• In a weekend with more than 30 Friends from New York and New England Yearly Meetings, who gathered to encourage one another in supporting the life of our whole meetings, and exploring how naming and nurturing spiritual gifts can awaken us to the Spirit’s invitations through our communities of faith;
  • In the release of the first few episodes of On Carrying a Concern, a podcast hosted by Callid and Kristina Keefe-Perry of Fresh Pond (MA) Meeting, supported in part by a Legacy Grant from New England Yearly Meeting. I hope you’ll take the time to listen with the ear of your heart to even one of these deeply personal interviews with Friends testifying to their experience of carrying a concern for spiritual service;
  • In James Cone’s book The Cross and the Lynching Tree, speaking so powerfully to African American Christians’ unearthing in the story of Jesus’ crucifixion a prophetic, liberatory critique and upending of the brutal legacy of lynching—this particularly American incarnation of white supremacy, injustice, and trauma. As we mourn Cone’s passing this past week, his call to the healing—and reckoning—still needed for our society and our spiritual communities is more timely than ever, a challenge to live the radical hope that, as Cone writes, “our beauty is more enduring than our brutality.”

So I wonder, Friends:

  • Where have you found living water in a dry place this month?
  • Where have you been surprised by newness, quickened by a moment of “coming home,” encouraged by a companion on the journey?
  • Where can you sense this enlivening waiting to emerge in your meeting, or in your own heart?
  • How might you be led to share what you have found?
Still there, and always there. What strange power, indeed.
In faith and service,
Noah Merrill
New England Yearly Meeting of Friends (Quakers)
In This Issue:

March 1, 2018


Dear Friends,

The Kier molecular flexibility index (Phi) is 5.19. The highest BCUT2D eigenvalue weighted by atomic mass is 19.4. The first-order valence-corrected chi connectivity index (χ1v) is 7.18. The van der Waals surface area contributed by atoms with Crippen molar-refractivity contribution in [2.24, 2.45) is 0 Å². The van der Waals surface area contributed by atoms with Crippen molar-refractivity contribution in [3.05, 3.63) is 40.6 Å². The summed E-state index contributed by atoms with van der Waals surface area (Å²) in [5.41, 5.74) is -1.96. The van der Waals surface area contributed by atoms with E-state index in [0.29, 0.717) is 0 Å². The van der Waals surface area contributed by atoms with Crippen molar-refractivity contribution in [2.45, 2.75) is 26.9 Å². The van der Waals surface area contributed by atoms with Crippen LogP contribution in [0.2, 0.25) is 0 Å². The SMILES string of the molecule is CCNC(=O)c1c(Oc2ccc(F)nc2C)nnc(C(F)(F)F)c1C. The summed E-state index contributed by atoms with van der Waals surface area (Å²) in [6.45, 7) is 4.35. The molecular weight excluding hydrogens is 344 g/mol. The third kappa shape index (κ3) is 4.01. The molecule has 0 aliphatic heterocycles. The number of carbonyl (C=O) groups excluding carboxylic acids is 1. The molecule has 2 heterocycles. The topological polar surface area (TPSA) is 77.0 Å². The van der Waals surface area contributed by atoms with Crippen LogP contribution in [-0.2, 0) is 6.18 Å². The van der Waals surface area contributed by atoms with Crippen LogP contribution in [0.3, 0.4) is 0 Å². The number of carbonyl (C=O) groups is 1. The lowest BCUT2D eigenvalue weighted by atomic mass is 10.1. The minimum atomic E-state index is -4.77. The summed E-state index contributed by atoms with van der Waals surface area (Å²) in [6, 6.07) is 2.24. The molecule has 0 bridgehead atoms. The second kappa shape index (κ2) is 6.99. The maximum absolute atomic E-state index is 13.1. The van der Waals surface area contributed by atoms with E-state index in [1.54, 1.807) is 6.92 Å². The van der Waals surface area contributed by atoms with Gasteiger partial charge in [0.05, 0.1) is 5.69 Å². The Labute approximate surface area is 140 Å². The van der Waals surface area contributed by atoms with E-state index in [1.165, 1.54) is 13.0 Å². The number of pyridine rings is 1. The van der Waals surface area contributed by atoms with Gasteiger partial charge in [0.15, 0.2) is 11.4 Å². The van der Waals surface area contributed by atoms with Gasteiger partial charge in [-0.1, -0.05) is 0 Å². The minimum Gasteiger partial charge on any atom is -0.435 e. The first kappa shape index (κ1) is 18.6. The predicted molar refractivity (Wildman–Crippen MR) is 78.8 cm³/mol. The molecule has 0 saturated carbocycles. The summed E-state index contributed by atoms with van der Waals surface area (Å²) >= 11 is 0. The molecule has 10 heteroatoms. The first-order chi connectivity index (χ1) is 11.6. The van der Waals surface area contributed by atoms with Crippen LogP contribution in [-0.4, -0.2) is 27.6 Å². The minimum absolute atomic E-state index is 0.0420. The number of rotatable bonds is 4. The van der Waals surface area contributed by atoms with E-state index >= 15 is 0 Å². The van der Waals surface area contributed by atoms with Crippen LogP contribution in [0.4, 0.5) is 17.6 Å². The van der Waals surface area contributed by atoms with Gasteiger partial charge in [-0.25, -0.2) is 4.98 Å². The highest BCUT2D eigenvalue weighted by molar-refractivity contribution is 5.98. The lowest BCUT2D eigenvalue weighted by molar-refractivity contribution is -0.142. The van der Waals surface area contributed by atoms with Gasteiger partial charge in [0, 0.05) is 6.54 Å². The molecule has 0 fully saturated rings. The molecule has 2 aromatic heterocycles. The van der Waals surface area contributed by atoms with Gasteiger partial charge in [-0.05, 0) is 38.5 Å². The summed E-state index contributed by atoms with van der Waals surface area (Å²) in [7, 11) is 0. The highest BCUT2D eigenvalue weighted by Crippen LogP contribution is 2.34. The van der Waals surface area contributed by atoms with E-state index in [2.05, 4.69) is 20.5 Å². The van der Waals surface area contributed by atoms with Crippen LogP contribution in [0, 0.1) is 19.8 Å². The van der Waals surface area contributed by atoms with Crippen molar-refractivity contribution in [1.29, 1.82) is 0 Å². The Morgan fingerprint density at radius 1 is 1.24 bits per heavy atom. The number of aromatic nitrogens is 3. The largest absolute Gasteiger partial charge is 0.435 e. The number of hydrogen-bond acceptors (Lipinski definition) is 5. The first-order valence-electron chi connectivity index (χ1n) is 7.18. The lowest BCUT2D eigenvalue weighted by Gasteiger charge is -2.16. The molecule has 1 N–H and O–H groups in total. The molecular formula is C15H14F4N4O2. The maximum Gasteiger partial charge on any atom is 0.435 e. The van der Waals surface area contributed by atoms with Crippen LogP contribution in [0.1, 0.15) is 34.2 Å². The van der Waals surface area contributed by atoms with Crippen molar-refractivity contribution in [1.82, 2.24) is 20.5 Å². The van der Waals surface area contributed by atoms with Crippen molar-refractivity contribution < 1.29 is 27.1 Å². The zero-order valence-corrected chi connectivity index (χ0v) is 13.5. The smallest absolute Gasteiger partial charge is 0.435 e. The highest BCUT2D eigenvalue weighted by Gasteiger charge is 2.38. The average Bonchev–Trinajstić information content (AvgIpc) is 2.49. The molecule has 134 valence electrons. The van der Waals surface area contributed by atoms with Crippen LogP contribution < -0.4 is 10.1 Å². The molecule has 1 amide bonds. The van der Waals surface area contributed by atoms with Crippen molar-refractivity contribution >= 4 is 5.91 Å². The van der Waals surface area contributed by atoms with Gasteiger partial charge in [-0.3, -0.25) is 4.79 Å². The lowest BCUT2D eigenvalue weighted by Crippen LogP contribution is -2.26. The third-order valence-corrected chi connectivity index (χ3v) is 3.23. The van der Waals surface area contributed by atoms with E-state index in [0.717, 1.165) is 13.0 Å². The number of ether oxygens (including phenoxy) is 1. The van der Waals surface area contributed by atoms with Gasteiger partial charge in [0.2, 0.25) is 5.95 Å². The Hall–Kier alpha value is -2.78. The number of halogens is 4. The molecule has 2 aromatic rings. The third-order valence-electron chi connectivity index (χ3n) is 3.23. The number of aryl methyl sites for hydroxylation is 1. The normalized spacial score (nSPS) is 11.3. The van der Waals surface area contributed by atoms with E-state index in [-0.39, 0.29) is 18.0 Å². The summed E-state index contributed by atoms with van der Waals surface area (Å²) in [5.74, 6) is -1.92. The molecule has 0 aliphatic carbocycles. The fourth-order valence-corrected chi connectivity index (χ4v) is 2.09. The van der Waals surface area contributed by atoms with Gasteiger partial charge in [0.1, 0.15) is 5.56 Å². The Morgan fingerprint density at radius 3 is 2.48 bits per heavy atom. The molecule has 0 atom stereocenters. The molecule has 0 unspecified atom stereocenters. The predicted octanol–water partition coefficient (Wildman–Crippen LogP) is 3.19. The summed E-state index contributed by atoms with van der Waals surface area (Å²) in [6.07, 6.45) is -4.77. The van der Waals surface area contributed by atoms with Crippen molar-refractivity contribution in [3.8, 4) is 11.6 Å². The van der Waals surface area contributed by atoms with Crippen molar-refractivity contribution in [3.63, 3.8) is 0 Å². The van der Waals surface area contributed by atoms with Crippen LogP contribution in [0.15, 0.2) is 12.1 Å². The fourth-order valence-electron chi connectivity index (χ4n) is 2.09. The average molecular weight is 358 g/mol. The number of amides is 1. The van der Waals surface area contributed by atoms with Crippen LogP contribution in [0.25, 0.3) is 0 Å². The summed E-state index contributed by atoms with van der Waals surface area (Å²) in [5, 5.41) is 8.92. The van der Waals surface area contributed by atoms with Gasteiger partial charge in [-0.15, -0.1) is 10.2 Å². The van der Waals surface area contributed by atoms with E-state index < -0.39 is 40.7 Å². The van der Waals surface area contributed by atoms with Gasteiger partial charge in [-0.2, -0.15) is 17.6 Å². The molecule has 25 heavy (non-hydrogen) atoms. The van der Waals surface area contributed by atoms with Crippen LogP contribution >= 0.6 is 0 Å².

Again, our hearts are broken by news of a school shooting. pexels-photo-256395.jpeg

Galen Hamann of Providence (RI) Meeting, Director of Friends Education at Moses Brown School, writes to us asking: “What do we say to our children who ask why schools aren’t safe places?”

She shares the first query raised by the students in the school’s Letting Our Lives Speak group: “How many kids have to die before we take action?”

Each tragic episode challenges our faith and calls us to live it ever more deeply. We mourn with communities who have recently lost children to gun violence. We mourn with communities—especially communities of color—who have been losing children to gun violence for many years and whose decades of work to end it have gone unrecognized by those in power.

New England Friend Diane Randall, Executive Secretary of Friends Committee on National Legislation, calls us to move beyond “thoughts and prayers” to bold action.

Participants in our Young Friends program—teenagers from across New England who had planned to be on retreat in March in Hartford—have chosen to join the nationwide, youth-led “March for Our Lives.”

This is not a time to restate facts or to make new arguments about the need to prevent gun violence. We are called to testify to Truth, even when it may seem impractical or unpopular. William Penn reminds us, “Truth will not lose ground by being tried.”

As Quaker faith communities across New England, can we still proclaim as Friends did in 1660, “We utterly deny all outward wars and strife and fightings with outward weapons, for any end, or under any pretence whatsoever; and this is our testimony to the whole world…”?

New England Friends are deeply engaged in the education and nurture of youth.  In our youth ministries retreats, at Friends Camp in Maine, Moses Brown School and Lincoln School in Providence, Friends School of Portland, Cambridge Friends School, Friends Center for Children in New Haven, and at Quaker gatherings large and small, children and youth are cherished. In our local meetings and in our families we strive to create communities where all are safe, where all are loved and where all belong

But our testimony as Friends is not that we can create safe harbors in an otherwise dangerous world. Our testimony is that, wherever we are, we can hear and heed the promise of the voice that speaks in Isaiah 11:9, “They will not hurt or destroy on all my holy mountain… .”

We affirm that the whole world is the Holy Mountain. As a people called to faithfulness, we strive for a prophetic life that lives as if the Truth is true, that God’s Reign is here, now. Children and youth deserve to be safe in every part of their lives.

Friends, let those of us who are adults tell the children and youth in our lives what we will do to witness to this today—and let our words become actions.